The dominant narrative being sung in Russia in the 1920’s produced communist sympathies in the majority. Another narrative which dominated in Germany in the 1930’s produced a dominant Nazism. The narrative of the Aztec priesthood in the 1400s produced acceptance of ceremonial human sacrifice. The current dominance of political correctness (whatever its moral rectitude) is also the result of a narrative, and our eternal susceptibility to suggestion.
If we want Basic Income, we shall have to significantly influence the sung narrative in society, as this is the indispensable precursor to any accepted policy. Many will know more than I, about how this might be attained, however an observation or two may help.
In the past the narrative has usually conformed to the interests of money. The owners of the centralised media, its mortgagees, its share and bond holders, the proprietors of its advertisers and such, have owned the media’s ears. If these people prescribe a pro-BI narrative, public support will be forthcoming and overwhelming, and indeed unstoppable. If they proscribe it, then the conundrum is different.
If we want a different policy, we shall have to have a different narrative to that of our housetrained media; and that new narrative is that national profitability is provably existent, and we the people want it in the form of a dividend for all.
(12) Something will have to be done about the inexorable diminution of employment as a means of public empayment. The establishment can see this train coming down the hill towards them. Funding empayment with ever increasing debt to be recovered by taxation from the diminishing numbers of the employed, is mathematically undoable. To the extent that it is attempted, it will only incentivise the lessening of paid human employment by making it more expensive.
One of the largest drivers of public policy now, is the perceived need for maintaining the highest possible employment levels. Losing your job is a disaster. It is not leisure which is seen as evil, but the absence of personal income, and the need to make financial demands upon others to maintain the unemployed, which is lamented. But the National Dividend is increased by unemployment. Every time the cost of production is reduced by replacing a human employee with a computerised capital machine, the National Profit increases by the amount of the wage cost saved. Unemployment becomes a communal asset which is distributed equally to all as a National Dividend.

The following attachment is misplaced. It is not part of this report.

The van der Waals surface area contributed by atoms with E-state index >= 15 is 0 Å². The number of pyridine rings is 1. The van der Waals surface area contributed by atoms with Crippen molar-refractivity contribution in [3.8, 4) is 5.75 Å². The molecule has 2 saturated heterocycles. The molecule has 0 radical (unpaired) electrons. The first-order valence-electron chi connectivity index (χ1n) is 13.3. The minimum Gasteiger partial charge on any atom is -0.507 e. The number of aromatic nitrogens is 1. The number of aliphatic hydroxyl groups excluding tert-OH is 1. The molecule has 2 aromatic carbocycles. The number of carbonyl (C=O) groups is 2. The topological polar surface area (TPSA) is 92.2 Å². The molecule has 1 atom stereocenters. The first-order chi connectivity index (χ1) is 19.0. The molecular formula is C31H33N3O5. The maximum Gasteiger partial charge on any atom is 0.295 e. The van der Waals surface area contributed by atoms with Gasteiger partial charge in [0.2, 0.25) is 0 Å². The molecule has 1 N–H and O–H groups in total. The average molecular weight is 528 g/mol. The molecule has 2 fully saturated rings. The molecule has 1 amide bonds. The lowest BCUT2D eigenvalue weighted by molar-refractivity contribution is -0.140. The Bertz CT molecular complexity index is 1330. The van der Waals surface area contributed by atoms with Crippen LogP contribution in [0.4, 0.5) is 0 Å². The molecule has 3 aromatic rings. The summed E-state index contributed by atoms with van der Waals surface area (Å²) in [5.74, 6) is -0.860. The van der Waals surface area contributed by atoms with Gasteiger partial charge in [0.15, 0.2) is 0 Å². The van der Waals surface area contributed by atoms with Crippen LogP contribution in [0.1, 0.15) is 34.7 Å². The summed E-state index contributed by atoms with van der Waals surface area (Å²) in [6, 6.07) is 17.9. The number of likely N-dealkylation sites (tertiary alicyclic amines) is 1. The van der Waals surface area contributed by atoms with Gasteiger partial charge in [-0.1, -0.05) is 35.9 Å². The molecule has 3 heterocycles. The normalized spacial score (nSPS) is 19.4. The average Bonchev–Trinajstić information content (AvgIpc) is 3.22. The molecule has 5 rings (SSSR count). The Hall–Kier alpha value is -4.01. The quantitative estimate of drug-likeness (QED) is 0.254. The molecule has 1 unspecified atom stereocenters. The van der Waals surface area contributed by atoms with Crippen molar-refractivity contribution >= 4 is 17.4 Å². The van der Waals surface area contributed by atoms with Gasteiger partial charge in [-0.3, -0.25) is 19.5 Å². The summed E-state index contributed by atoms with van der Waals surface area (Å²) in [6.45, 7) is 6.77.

The Bankers stand at the crossroads of this human dilemma, and the keenest scrutiny and focus upon their moral judgement will be essential to assisting them forward. It is doubtful whether anything at all will be able to be done about Basic Income in the face of the banks’ obstinacy; at least, until some form of descent into revolution; and this is a tree, which it must be observed, does not yield uniform fruit.
And so, in conclusion, what is to be done?
It may pay to consider a strategy for victory with a difference? With some arguable exceptions, military historians hold that battles have mainly been won with “the strategy of the indirect approach”. Outflanking movements compel withdrawal. How do we so change the environment for Bankers and Governments so as to oblige them to give way? For myself I am inclined to believe the old contention that it is “the truth which sets us free”. But how shall we have it?
Economic truths can only be had by measuring them. This is so important that I feel compelled to repeat it; Economic truths can only be had by measuring them. If this is accepted as true and applied it will change perceptions immeasurably. That advanced Countries’ economies are invariably highly profitable in terms of their production versus the consumption used up in achieving it, is verifiable, but only in the measuring of it. Once we have a measured profit, we have a profit the existence of which can only be argued against in terms of calibrating that profit.